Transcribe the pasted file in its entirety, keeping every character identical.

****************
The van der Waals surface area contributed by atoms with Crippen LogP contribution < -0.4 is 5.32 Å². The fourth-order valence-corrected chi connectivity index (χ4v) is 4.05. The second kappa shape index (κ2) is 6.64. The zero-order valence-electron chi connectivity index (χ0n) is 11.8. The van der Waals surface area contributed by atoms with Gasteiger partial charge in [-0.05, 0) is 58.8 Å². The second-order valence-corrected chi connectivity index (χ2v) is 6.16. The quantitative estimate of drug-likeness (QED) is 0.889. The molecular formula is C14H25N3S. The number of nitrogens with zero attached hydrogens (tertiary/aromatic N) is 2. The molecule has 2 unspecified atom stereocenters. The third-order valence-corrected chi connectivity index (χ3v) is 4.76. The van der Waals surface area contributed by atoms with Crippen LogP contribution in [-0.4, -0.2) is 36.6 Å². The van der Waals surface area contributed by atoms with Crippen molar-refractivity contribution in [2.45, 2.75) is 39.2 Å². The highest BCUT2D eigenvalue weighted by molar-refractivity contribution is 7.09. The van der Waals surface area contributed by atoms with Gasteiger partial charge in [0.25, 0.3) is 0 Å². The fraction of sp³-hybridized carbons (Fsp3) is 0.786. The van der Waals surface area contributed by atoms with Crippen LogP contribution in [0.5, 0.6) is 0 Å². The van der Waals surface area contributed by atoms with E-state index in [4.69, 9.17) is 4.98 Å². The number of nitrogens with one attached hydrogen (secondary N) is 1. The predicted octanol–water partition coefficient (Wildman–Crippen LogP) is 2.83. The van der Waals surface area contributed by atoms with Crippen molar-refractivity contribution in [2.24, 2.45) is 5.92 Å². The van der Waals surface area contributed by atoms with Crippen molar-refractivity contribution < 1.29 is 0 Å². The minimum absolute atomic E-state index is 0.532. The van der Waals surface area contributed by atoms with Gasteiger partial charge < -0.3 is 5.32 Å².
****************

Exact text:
The van der Waals surface area contributed by atoms with Crippen LogP contribution < -0.4 is 5.32 Å². The fourth-order valence-corrected chi connectivity index (χ4v) is 4.05. The second kappa shape index (κ2) is 6.64. The zero-order valence-electron chi connectivity index (χ0n) is 11.8. The van der Waals surface area contributed by atoms with Gasteiger partial charge in [-0.05, 0) is 58.8 Å². The second-order valence-corrected chi connectivity index (χ2v) is 6.16. The quantitative estimate of drug-likeness (QED) is 0.889. The molecular formula is C14H25N3S. The number of nitrogens with zero attached hydrogens (tertiary/aromatic N) is 2. The molecule has 2 unspecified atom stereocenters. The third-order valence-corrected chi connectivity index (χ3v) is 4.76. The van der Waals surface area contributed by atoms with Crippen LogP contribution in [-0.4, -0.2) is 36.6 Å². The van der Waals surface area contributed by atoms with Crippen molar-refractivity contribution in [2.45, 2.75) is 39.2 Å². The highest BCUT2D eigenvalue weighted by molar-refractivity contribution is 7.09. The van der Waals surface area contributed by atoms with Gasteiger partial charge in [0.25, 0.3) is 0 Å². The fraction of sp³-hybridized carbons (Fsp3) is 0.786. The van der Waals surface area contributed by atoms with Crippen LogP contribution in [0.5, 0.6) is 0 Å². The van der Waals surface area contributed by atoms with E-state index in [4.69, 9.17) is 4.98 Å². The number of nitrogens with one attached hydrogen (secondary N) is 1. The predicted octanol–water partition coefficient (Wildman–Crippen LogP) is 2.83. The van der Waals surface area contributed by atoms with Crippen molar-refractivity contribution in [2.24, 2.45) is 5.92 Å². The van der Waals surface area contributed by atoms with Crippen molar-refractivity contribution < 1.29 is 0 Å². The minimum absolute atomic E-state index is 0.532. The van der Waals surface area contributed by atoms with Gasteiger partial charge < -0.3 is 5.32 Å².